North Korea suggests balloons flown from South brought COVID-19
Updated 01 July 2022

North Korea suggests balloons flown from South brought COVID-19

North Korea suggests balloons flown from South brought COVID-19
  • In what it called “an emergency instruction,” the epidemic prevention center ordered officials to “to vigilantly deal with alien things coming by wind and other climate phenomena and balloons” along the border

SEOUL: North Korea suggested Friday its COVID-19 outbreak began in people who had contact with balloons flown from South Korea — a highly questionable claim that appeared to be an attempt to hold its rival responsible amid increasing tensions.
Activists for years have flown balloons across the border to distribute hundreds of thousands of propaganda leaflets critical of North Korean leader Kim Jong Un, and North Korea has often expressed fury at the activists and at South Korea’s leadership for not stopping them.
Global health authorities say the coronavirus is spread by people in close contact who inhale airborne droplets and it’s more likely to occur in enclosed, poorly ventilated spaces than outdoors. South Korea’s Unification Ministry said there was no chance South Korean balloons might have spread the virus to North Korea.
Ties between the Koreas remain strained amid a long-running stalemate in US-led diplomacy on persuading North Korea to abandon its nuclear ambitions in return for economic and political benefits.
The state media report said North Korea’s epidemic prevention center had found infection clusters in the town of Ipho near the southeastern border and that some Ipho residents with feverish symptoms traveled to Pyongyang. The center said an 18-year-old soldier and a 5-year kindergartener had contact with “alien things” in the town in early April and later tested positive for the omicron variant.
In what it called “an emergency instruction,” the epidemic prevention center ordered officials to “to vigilantly deal with alien things coming by wind and other climate phenomena and balloons” along the border and trace their sources to the last. It also stressed that anyone finding “alien things” must notify authorities immediately so they could be removed.
The reports did not specify what the “alien things” were. But laying the blame on things flown across the border likely is a way to repeat its objections to the ballooning activities of North Korean defectors and activists in South Korea.
Leafletting campaigns were largely halted after South Korea’s previous liberal government passed a law criminalizing them, and there were no public balloon attempts made in early April.
An activist who is standing trial for past activities flew balloons carrying propaganda leaflets across the border in late April after halting them for a year. Park Sang-hak floated balloons twice in June, switching the cargo on those attempts to COVID-19 relief items such as masks and painkillers.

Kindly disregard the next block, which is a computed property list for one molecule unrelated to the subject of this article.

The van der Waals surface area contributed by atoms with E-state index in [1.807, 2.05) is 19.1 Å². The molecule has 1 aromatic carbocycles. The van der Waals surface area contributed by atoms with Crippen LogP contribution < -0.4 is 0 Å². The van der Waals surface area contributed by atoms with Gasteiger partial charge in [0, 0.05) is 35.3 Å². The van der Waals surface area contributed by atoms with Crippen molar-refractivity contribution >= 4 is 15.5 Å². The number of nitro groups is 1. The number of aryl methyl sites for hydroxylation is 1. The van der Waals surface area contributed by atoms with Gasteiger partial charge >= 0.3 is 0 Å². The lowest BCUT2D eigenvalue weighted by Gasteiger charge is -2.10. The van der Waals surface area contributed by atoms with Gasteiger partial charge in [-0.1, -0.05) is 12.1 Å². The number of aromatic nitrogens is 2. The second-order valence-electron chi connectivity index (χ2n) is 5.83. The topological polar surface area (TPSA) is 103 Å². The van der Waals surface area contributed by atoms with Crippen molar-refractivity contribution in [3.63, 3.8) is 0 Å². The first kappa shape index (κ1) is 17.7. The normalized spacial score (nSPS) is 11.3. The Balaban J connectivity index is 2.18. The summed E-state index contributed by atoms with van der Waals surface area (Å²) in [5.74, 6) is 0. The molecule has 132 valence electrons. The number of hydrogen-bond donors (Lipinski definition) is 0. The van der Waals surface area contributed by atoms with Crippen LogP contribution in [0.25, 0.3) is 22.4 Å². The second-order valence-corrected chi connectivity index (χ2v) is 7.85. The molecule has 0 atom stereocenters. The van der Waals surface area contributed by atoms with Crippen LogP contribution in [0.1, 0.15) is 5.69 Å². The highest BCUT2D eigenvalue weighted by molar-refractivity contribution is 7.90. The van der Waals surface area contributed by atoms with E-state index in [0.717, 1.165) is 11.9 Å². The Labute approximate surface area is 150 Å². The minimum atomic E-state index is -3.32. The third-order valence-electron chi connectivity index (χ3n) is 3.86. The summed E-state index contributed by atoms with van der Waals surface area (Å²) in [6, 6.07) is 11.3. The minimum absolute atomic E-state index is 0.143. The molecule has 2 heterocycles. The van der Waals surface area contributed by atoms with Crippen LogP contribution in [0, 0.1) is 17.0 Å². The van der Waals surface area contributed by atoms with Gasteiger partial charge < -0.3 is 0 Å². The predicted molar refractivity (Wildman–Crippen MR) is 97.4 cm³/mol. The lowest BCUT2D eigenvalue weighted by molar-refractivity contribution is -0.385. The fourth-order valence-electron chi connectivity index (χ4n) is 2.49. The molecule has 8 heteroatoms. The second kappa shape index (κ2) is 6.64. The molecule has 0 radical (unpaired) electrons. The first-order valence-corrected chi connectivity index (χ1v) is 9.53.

Police are still investigating the recent leafleting activities by the activist, Cha Duck Chul, a deputy spokesperson at the South’s Unification Ministry, told reporters Friday.
Cha also said the consensus among South Korean health officials and World Health Organization experts is that infections via contact with the virus on the surface of materials is virtually impossible.
Analyst Cheong Seong-Chang at South Korea’s Sejong Institute said North Korea wants its people to believe the coronavirus originated from leaflets, US dollars or other materials carried across the border by the balloons.
Cheong said North Korea will likely sternly punish anyone taking such South Korean items covertly. He said North Korea could also try to shoot down incoming South Korean balloons, a move that would prompt South Korea to return fire and would sharply escalate animosities between the countries.
North Korea is infuriated by the leafletting campaign because it’s designed to undermine Kim’s authoritarian rule over a population that has little access to outside information. In 2014, North Korea fired at propaganda balloons flying toward its territory and South Korea returned fire, though there were no casualties.
Laying blame on objects flown across the inter-Korean border contradicts the outside view that the virus spread after North Korea briefly reopened its northern border with China to freight traffic in January and it surged further following a military parade and other events in Pyongyang in April.
After maintaining a widely disputed claim to be coronavirus-free for more than two years, North Korea on May 12 admitted to the COVID-19 outbreak, saying an unspecified number of people in Pyongyang tested positive for the omicron variant.
North Korea has since reported about 4.7 million fever cases out of its 26 million population but only identified a fraction of them as COVID-19. It says 73 people have died, an extremely low fatality rate. Both figures are believed to be manipulated by North Korea to keep its people vigilant against the virus and prevent any political damage to Kim.